Critic’s Take: “Last year, you’ll remember, it was damn cold and jam-packed at the Double Wide. This year’s open-space, post-supermoon-washed Dada venue was sounding good, and the bands brought an excited crowd close to the stage. A great night, no doubt. And there was pit moshing. Wild, arm-flailing moshing.” — Nick Rallo, DC9 at Night.


Year: 2012.
Name: Bro Fest.
Venue(s): Dada, La Grange.
Highlights: OFF!, Maps & Atlases, Crocodiles, Sleepy Sun, Prince Rama, Bass Drum of Death, White Mystery, Titus Andronicus, The Growlers, Hospitality, And So I Watch You From Afar, The Coathangers, The Men.
Critic’s Take: “Bands have every right to hate Bro Fest, the post-South by Southwest bash that John Iskander of Parade of Flesh has thrown for five years running now. After playing a grueling stretch of shows in Austin, they have to hop in the car, drive three-and-a-half hours north and play a show in Dallas that looks and feels remarkably like the ones they’d just played. Thing is, they don’t hate it. Uniformly, they seem to get a kick out of it. Out front of Dada yesterday, mid-afternoon, shortly after wrapping his band’s set, a member of Gauntlet Hair stood back, looked up and down the road and remarked out loud, ‘I really like Dallas. I’ve never been here before, but I really like it.'” — Pete Freedman, Central Track.


Year: 2013.
Name: Spillover.
Venue(s): Sandbar Cantina, Double Wide.
Highlights: Broncho, Ducktails, Jaill, The Coathangers, Mondo Generator, Nobunny, The Orwells, Parenthetical Girls, Parquet Courts, Vietnam, White Mystery, Zechs Marquise.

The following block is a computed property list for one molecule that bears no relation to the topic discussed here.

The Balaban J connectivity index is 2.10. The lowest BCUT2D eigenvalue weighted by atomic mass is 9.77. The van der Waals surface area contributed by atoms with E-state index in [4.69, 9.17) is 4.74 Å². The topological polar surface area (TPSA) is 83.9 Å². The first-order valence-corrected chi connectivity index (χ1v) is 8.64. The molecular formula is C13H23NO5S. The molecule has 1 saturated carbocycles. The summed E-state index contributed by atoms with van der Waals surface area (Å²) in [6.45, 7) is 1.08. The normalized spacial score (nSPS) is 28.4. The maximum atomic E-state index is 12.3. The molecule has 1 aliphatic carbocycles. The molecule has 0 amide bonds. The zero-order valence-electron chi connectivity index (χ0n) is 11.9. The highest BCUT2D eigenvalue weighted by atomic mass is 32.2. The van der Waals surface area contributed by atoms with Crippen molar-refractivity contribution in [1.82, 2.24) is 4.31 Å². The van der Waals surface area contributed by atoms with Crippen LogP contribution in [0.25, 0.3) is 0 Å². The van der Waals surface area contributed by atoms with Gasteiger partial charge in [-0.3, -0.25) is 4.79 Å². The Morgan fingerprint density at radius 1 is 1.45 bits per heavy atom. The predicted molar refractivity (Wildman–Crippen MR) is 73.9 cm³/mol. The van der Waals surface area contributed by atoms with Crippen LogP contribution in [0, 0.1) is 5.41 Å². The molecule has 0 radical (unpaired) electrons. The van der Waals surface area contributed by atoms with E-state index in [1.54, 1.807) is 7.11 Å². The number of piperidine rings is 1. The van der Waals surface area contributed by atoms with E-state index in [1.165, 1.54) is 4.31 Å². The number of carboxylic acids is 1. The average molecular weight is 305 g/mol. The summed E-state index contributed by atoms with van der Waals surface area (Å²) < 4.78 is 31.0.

Critic’s Take: “The bands embraced the environment, too. During his band’s mid-afernoon set, Parenthetical Girls singer Zac Pennington took off his shoes and socks on stage and jumped off into the sand to wander about the crowd. He even filmed himself with his phone as he cavorted about in the sand. If nothing else, it was a nice change of pace for the fans and bands alike. As expected, the bands were pretty burned out from the SXSW grind. One member of Parquet Courts was losing his voice; still, that band powered through their set. The Coathangers, meanwhile, were late, stuck in traffic on the way up to this show from Austin; the day’s whole schedule was rearranged to accommodate them. When they did eventually arrive, they celebrated the performance by destroying a pinata. No Bunny, backed by Bad Sports, followed — and followed suit by finishing off the destruction of that pinata.” — Jeremy Hughes, Central Track.


Year: 2014.
Name: Spillover.
Venue(s): Dada, Three Links.
Highlights: Ty Segall, Dum Dum Girls, Astronautalis, The Coathangers, Deafheaven, Har Mar Superstar, Marijuana Deathsquads, Oberhofer, Japanther, Nothing, Radkey, Cerebral Ballzy.
Critic’s Take: “I am fested out. I head to 7-Eleven to grab some potato chips. There, I run into the members of Diarrhea Planet, whose Jordan Smith gives me the quote I was hoping to get out of Pains of Being Pure at Heart’s Kip Berman: ‘It’s been great,’ he says when I ask if he’s enjoyed his Spillover. ‘I feel like I’ve seen more bands here that I wanted to see than I did at South By.’ I pay for my chips and leave feeling pretty proud of myself, I must say. I mean, that’s a pretty money quote right there. Kinda sums up the whole day, doesn’t it?” — Pete Freedman, Central Track.

Year: 2015.
Name: Spillover.
Venue(s): Dada, Three Links, Trees.
Highlights: Liars, Iceage, King Tuff, Alvvays, JEFF the Brotherhood, Cancer Bats, Viet Cong, Single Mothers, The Coathangers, White Mystery, Diarrhea Planet, Weedeater, Pianos Become The Teeth.
Critic’s Take: See the above introduction. We love the shit out this fest and this lineup. We’re about as stoked for Sunday as can be.

Parade of Flesh’s eighth annual Spillover Fest is Sunday, March 22, at Trees, Dada and Three Links. Tickets are currently on sale here.